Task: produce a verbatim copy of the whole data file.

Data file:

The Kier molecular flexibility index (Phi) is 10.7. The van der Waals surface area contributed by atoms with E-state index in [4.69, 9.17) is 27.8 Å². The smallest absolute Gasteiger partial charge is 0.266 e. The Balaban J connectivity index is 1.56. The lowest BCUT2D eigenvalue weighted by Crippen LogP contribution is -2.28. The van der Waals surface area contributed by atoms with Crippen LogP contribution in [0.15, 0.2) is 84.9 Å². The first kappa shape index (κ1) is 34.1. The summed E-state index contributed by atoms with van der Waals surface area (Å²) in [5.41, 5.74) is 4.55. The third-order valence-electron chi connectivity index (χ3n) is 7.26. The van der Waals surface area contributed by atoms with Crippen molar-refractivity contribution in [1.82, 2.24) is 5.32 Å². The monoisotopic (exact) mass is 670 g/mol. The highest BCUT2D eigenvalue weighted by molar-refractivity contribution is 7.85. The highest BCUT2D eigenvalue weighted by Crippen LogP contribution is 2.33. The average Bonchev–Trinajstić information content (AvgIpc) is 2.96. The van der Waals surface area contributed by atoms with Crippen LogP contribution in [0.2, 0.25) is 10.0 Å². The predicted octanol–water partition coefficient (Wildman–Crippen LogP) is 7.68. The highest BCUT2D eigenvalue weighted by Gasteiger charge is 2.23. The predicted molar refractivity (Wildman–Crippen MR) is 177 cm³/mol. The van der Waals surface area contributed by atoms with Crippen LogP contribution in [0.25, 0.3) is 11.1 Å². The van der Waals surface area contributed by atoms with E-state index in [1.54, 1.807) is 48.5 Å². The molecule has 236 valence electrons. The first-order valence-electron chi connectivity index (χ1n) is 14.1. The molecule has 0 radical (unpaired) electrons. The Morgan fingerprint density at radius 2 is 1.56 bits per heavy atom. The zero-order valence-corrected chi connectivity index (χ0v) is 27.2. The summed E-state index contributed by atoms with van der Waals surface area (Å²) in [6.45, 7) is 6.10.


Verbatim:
The Kier molecular flexibility index (Phi) is 10.7. The van der Waals surface area contributed by atoms with E-state index in [4.69, 9.17) is 27.8 Å². The smallest absolute Gasteiger partial charge is 0.266 e. The Balaban J connectivity index is 1.56. The lowest BCUT2D eigenvalue weighted by Crippen LogP contribution is -2.28. The van der Waals surface area contributed by atoms with Crippen LogP contribution in [0.15, 0.2) is 84.9 Å². The first kappa shape index (κ1) is 34.1. The summed E-state index contributed by atoms with van der Waals surface area (Å²) in [5.41, 5.74) is 4.55. The third-order valence-electron chi connectivity index (χ3n) is 7.26. The van der Waals surface area contributed by atoms with Crippen molar-refractivity contribution in [1.82, 2.24) is 5.32 Å². The monoisotopic (exact) mass is 670 g/mol. The highest BCUT2D eigenvalue weighted by molar-refractivity contribution is 7.85. The highest BCUT2D eigenvalue weighted by Crippen LogP contribution is 2.33. The average Bonchev–Trinajstić information content (AvgIpc) is 2.96. The van der Waals surface area contributed by atoms with Crippen LogP contribution in [0.2, 0.25) is 10.0 Å². The predicted octanol–water partition coefficient (Wildman–Crippen LogP) is 7.68. The highest BCUT2D eigenvalue weighted by Gasteiger charge is 2.23. The predicted molar refractivity (Wildman–Crippen MR) is 177 cm³/mol. The van der Waals surface area contributed by atoms with Crippen LogP contribution in [0.25, 0.3) is 11.1 Å². The van der Waals surface area contributed by atoms with E-state index in [1.54, 1.807) is 48.5 Å². The molecule has 236 valence electrons. The first-order valence-electron chi connectivity index (χ1n) is 14.1. The molecule has 0 radical (unpaired) electrons. The Morgan fingerprint density at radius 2 is 1.56 bits per heavy atom. The zero-order valence-corrected chi connectivity index (χ0v) is 27.2. The summed E-state index contributed by atoms with van der Waals surface area (Å²) in [6.45, 7) is 6.10.